Lehigh Valley special education students face repercussions of remote learning


Anissa Telle’s 13-year-old son Connor (top) who has autism and ADHD and her three-year-old son Evan (bottom) who has autism, cerebral palsy and developmental issues. Both of Telle’s children are learning remotely as a result of COVID-19. Courtesy of Anissa Telle.

Before the pandemic struck, 19-year-old Logan Wismer was in his life skills classroom five days a week. However, since March, Wismer’s home school district has reduced his in-person curriculum to a remote class only meeting for a few hours each week.

The social and living skills Wismer would receive from the hands-on experience have become almost nonexistent due to COVID-19.

“Instead of doing it themselves, they are watching someone else do it for them over a video,” said Kim Wismer, Logan’s mother. “He’s struggling to focus, and it’s not as much of a hands-on experience anymore, which would do much more for him.”

Kim Wismer’s son is one of many children within the Lehigh Valley school districts who have paid the price since transitioning to virtual learning.

School districts’ special education administrators in the Lehigh Valley have said they are committed to maintain and ensure educational stability for all amid the COVID-19 pandemic. Yet, with a global transition to more independent means of learning, special education students have had to face unprecedented hurdles. 

To make up for the loss of in-person classes, both Lehigh Valley school districts are focusing on cultivating and bettering their curriculum delivery for students who are learning by either a remote or hybrid model. 

For students with disabilities, the improved remote learning has still been extremely challenging. Some of the biggest issues special education children have faced have had to do with increased independent work.

With the pandemic’s diverse set of circumstances, more attention is needed to maintain structure and consistency for special education students who need additional occupational and life skills support.

Students in the Lehigh Valley either learn by either a fully remote model or by a hybrid model in which they go to school twice a week in-person and complete the remainder of work online.

Nonetheless, for there to be a smooth transition into virtual learning, students need access to electronic resources.

Leigh Rusnak, Bethlehem Area School District’s director of special education, said they have always been forward-leaning in technology integration and have provided all grade students with Chromebooks. Brian Siket, Allentown School District’s executive director of special education, said they had distributed an array of iPads, Chromebooks, and Dell computers to those in need.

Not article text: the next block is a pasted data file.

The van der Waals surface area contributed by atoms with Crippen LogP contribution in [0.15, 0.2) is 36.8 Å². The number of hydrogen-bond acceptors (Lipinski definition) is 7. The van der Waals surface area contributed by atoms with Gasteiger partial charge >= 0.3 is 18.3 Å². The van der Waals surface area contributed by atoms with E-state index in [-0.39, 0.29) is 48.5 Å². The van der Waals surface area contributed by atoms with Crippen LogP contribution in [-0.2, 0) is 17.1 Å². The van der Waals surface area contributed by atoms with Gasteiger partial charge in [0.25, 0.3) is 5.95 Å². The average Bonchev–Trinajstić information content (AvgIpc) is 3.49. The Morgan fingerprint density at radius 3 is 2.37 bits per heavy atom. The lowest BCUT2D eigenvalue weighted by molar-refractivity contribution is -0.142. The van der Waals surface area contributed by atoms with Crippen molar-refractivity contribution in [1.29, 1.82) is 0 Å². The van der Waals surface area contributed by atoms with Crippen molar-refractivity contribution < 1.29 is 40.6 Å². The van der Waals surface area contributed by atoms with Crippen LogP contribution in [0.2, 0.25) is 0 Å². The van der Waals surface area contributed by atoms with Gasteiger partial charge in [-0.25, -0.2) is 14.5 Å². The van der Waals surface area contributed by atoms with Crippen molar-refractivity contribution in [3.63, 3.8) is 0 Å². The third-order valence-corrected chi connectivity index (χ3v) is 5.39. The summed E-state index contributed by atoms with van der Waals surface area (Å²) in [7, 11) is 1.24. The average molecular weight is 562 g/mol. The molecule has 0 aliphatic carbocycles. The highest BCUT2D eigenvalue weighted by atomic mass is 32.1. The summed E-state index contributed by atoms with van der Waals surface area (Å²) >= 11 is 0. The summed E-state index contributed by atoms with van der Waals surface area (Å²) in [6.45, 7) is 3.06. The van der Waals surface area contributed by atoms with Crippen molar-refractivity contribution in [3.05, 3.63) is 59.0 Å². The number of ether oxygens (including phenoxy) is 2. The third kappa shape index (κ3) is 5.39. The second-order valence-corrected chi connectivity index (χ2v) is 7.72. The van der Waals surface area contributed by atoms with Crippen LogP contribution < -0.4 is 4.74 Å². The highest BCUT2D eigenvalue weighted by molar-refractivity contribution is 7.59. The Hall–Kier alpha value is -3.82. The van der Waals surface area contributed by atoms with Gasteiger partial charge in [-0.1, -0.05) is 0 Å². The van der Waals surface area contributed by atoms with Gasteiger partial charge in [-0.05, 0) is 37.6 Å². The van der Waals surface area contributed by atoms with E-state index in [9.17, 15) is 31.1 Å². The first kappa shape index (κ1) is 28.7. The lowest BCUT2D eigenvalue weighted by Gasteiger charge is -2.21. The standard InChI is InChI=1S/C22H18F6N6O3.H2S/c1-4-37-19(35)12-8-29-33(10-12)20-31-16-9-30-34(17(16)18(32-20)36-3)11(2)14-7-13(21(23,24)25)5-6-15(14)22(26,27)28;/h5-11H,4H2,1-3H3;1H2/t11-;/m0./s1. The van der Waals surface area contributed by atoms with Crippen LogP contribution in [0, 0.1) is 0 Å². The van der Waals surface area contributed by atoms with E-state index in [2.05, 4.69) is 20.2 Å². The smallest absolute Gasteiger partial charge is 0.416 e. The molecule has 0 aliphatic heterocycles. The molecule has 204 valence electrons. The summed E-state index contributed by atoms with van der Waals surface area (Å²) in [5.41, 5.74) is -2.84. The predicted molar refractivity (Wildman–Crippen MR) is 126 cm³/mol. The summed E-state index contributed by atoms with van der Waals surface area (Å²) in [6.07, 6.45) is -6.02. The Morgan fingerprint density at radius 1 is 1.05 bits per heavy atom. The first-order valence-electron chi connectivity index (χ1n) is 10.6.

However, compared to the learning environment before COVID-19 hit, the virtual education platform has made a concentrated class environment for special education students nearly impossible to maintain.

“It has been extremely challenging, especially for students with disabilities, to give special instruction virtually,” Siket said. “It’s (difficult) for students to sit in front of a computer screen for hours on end.”

For Anissa Telle’s 3-year-old son Evan, who has autism, cerebral palsy and additional developmental issues, adjusting to a screen posed significant challenges.

Telle said the adjustment was difficult because her youngest son had never been exposed to a computer screen beforehand. Yet, the novelty of seeing people he knew on a screen fascinated him and made him have a better attention span, Telle said.

But it was the opposite for Telle’s 13-year-old son Connor, who has autism and ADHD.

“To focus on Zoom meetings from 8:30 a.m. to 3 p.m. is a long time for someone who has trouble staying (concentrated),” Telle said.

Siket said the Allentown School District is working to find ways to reach students, and although it is not optimal, they are adapting and learning how to get through it.

Despite the school district’s efforts, the current learning environment has become a significant concern for special education students who require personal attention and interactions. Still, they said special education programs are working with parents to give them strategies toward delivering curriculum to their special needs children.

With little to no physical engagement, the school districts have had to make a plan to structure the learning environment for special needs students to better their quality of learning experience, said Megan Stocker, a seventh-grade learning support teacher at East Hills Middle School in Bethlehem. 

Special education staff is working to mitigate and overcome the lack of personal connections of remote learning over Zoom by creating personal interactive lesson plans for each special education student who requires a unique and flexible schedule to continue their educational development, Stocker said.

“Concerns for special needs children that are not able to follow through and get things done have now escalated even more because of being home and having to be more independent compared to us (teachers) being there to hold their hand,” Stocker said.

Despite the accommodations that have been made, Telle remains concerned about the implications remote learning has had on her son Connor.

“I already had concerns prior to the pandemic starting,” Telle said. “I saw how far behind he was, and remote learning has really increased that gap.”

Telle transferred her son from a public school to the Lehigh Valley Academy, a charter school, to receive the support necessary for his educational development.

Coping with the integration of technological resources has wreaked havoc for special education because of the COVID-19 pandemic. 

“This pandemic has stopped so much more than education for everyone,” said Wismer.

Lifestyle Section Editor Andrew Issacson contributed to this story. 

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